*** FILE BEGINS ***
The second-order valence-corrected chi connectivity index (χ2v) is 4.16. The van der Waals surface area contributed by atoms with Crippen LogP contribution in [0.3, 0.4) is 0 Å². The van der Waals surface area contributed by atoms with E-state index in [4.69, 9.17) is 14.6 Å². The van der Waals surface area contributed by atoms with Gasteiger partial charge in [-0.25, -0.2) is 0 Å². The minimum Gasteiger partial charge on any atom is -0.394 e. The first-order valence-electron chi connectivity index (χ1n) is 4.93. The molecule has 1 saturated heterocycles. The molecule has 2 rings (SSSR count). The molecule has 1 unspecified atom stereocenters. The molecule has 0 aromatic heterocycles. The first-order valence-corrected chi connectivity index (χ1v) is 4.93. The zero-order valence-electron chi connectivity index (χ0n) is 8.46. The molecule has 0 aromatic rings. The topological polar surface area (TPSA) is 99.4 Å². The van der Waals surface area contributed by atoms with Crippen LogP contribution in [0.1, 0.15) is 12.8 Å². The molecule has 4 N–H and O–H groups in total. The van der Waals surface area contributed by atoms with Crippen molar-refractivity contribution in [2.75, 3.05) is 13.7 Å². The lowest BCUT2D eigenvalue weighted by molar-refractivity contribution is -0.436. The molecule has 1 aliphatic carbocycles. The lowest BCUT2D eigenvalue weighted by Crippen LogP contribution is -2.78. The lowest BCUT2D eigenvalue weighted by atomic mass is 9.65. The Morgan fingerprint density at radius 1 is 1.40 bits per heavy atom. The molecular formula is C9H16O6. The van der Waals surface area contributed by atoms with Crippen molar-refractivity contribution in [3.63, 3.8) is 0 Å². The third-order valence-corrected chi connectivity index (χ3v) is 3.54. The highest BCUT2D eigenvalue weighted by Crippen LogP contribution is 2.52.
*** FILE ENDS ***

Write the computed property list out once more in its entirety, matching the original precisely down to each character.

The second-order valence-corrected chi connectivity index (χ2v) is 4.16. The van der Waals surface area contributed by atoms with Crippen LogP contribution in [0.3, 0.4) is 0 Å². The van der Waals surface area contributed by atoms with E-state index in [4.69, 9.17) is 14.6 Å². The van der Waals surface area contributed by atoms with Gasteiger partial charge in [-0.25, -0.2) is 0 Å². The minimum Gasteiger partial charge on any atom is -0.394 e. The first-order valence-electron chi connectivity index (χ1n) is 4.93. The molecule has 1 saturated heterocycles. The molecule has 2 rings (SSSR count). The molecule has 1 unspecified atom stereocenters. The molecule has 0 aromatic heterocycles. The first-order valence-corrected chi connectivity index (χ1v) is 4.93. The zero-order valence-electron chi connectivity index (χ0n) is 8.46. The molecule has 0 aromatic rings. The topological polar surface area (TPSA) is 99.4 Å². The van der Waals surface area contributed by atoms with Crippen LogP contribution in [0.1, 0.15) is 12.8 Å². The molecule has 4 N–H and O–H groups in total. The van der Waals surface area contributed by atoms with Crippen molar-refractivity contribution in [2.75, 3.05) is 13.7 Å². The lowest BCUT2D eigenvalue weighted by molar-refractivity contribution is -0.436. The molecule has 1 aliphatic carbocycles. The lowest BCUT2D eigenvalue weighted by Crippen LogP contribution is -2.78. The lowest BCUT2D eigenvalue weighted by atomic mass is 9.65. The Morgan fingerprint density at radius 1 is 1.40 bits per heavy atom. The molecular formula is C9H16O6. The van der Waals surface area contributed by atoms with Crippen molar-refractivity contribution in [3.63, 3.8) is 0 Å². The third-order valence-corrected chi connectivity index (χ3v) is 3.54. The highest BCUT2D eigenvalue weighted by Crippen LogP contribution is 2.52.